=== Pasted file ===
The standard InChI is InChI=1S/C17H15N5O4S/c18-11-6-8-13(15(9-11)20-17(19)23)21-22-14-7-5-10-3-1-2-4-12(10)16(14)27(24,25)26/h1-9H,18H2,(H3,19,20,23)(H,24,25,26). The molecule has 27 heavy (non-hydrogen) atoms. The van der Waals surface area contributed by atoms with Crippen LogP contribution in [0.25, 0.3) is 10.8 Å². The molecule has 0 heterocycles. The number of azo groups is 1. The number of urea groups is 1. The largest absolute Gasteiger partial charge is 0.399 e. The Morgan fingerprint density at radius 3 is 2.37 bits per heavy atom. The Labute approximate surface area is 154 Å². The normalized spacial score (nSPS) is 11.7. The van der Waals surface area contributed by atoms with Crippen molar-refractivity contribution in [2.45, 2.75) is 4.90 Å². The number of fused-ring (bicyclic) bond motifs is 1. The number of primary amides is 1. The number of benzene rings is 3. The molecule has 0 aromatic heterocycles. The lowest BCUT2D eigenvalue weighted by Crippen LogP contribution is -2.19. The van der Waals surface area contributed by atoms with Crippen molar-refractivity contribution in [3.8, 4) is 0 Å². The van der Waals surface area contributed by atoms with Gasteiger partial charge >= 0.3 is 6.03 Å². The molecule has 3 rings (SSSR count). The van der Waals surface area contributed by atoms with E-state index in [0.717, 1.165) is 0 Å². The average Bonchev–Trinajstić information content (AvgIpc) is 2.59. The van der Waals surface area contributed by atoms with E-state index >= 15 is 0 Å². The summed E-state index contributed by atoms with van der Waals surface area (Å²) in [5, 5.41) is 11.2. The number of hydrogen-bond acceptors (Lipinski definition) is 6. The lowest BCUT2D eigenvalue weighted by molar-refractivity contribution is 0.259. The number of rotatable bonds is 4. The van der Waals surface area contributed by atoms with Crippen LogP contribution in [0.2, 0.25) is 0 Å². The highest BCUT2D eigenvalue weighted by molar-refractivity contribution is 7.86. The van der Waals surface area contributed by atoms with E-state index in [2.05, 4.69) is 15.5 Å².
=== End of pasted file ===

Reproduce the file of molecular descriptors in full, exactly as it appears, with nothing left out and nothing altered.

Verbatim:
The standard InChI is InChI=1S/C17H15N5O4S/c18-11-6-8-13(15(9-11)20-17(19)23)21-22-14-7-5-10-3-1-2-4-12(10)16(14)27(24,25)26/h1-9H,18H2,(H3,19,20,23)(H,24,25,26). The molecule has 27 heavy (non-hydrogen) atoms. The van der Waals surface area contributed by atoms with Crippen LogP contribution in [0.25, 0.3) is 10.8 Å². The molecule has 0 heterocycles. The number of azo groups is 1. The number of urea groups is 1. The largest absolute Gasteiger partial charge is 0.399 e. The Morgan fingerprint density at radius 3 is 2.37 bits per heavy atom. The Labute approximate surface area is 154 Å². The normalized spacial score (nSPS) is 11.7. The van der Waals surface area contributed by atoms with Crippen molar-refractivity contribution in [2.45, 2.75) is 4.90 Å². The number of fused-ring (bicyclic) bond motifs is 1. The number of primary amides is 1. The number of benzene rings is 3. The molecule has 0 aromatic heterocycles. The lowest BCUT2D eigenvalue weighted by Crippen LogP contribution is -2.19. The van der Waals surface area contributed by atoms with Crippen molar-refractivity contribution in [3.8, 4) is 0 Å². The van der Waals surface area contributed by atoms with Gasteiger partial charge >= 0.3 is 6.03 Å². The molecule has 3 rings (SSSR count). The van der Waals surface area contributed by atoms with E-state index in [0.717, 1.165) is 0 Å². The average Bonchev–Trinajstić information content (AvgIpc) is 2.59. The van der Waals surface area contributed by atoms with E-state index >= 15 is 0 Å². The summed E-state index contributed by atoms with van der Waals surface area (Å²) in [5, 5.41) is 11.2. The number of hydrogen-bond acceptors (Lipinski definition) is 6. The lowest BCUT2D eigenvalue weighted by molar-refractivity contribution is 0.259. The number of rotatable bonds is 4. The van der Waals surface area contributed by atoms with Crippen LogP contribution in [0.2, 0.25) is 0 Å². The highest BCUT2D eigenvalue weighted by molar-refractivity contribution is 7.86. The van der Waals surface area contributed by atoms with E-state index in [2.05, 4.69) is 15.5 Å².